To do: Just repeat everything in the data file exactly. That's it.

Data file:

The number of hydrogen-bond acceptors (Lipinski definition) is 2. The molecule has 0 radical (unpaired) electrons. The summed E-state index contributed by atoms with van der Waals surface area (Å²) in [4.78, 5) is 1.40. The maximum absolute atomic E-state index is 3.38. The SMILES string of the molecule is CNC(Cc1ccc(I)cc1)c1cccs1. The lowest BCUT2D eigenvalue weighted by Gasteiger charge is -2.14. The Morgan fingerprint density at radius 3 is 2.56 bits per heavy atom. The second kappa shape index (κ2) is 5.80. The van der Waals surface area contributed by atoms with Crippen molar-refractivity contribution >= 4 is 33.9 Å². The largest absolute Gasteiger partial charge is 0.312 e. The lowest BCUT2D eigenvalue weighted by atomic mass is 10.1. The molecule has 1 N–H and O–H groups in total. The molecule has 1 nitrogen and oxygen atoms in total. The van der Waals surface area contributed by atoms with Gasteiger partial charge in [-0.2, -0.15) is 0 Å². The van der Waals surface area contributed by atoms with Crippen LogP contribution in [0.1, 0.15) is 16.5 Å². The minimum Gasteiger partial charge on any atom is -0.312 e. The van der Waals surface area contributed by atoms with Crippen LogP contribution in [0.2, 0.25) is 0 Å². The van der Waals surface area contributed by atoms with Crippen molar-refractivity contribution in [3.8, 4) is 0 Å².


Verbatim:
The number of hydrogen-bond acceptors (Lipinski definition) is 2. The molecule has 0 radical (unpaired) electrons. The summed E-state index contributed by atoms with van der Waals surface area (Å²) in [4.78, 5) is 1.40. The maximum absolute atomic E-state index is 3.38. The SMILES string of the molecule is CNC(Cc1ccc(I)cc1)c1cccs1. The lowest BCUT2D eigenvalue weighted by Gasteiger charge is -2.14. The Morgan fingerprint density at radius 3 is 2.56 bits per heavy atom. The second kappa shape index (κ2) is 5.80. The van der Waals surface area contributed by atoms with Crippen molar-refractivity contribution >= 4 is 33.9 Å². The largest absolute Gasteiger partial charge is 0.312 e. The lowest BCUT2D eigenvalue weighted by atomic mass is 10.1. The molecule has 1 N–H and O–H groups in total. The molecule has 1 nitrogen and oxygen atoms in total. The van der Waals surface area contributed by atoms with Gasteiger partial charge in [-0.2, -0.15) is 0 Å². The van der Waals surface area contributed by atoms with Crippen LogP contribution in [0.1, 0.15) is 16.5 Å². The minimum Gasteiger partial charge on any atom is -0.312 e. The van der Waals surface area contributed by atoms with Crippen LogP contribution in [0.2, 0.25) is 0 Å². The van der Waals surface area contributed by atoms with Crippen molar-refractivity contribution in [3.8, 4) is 0 Å².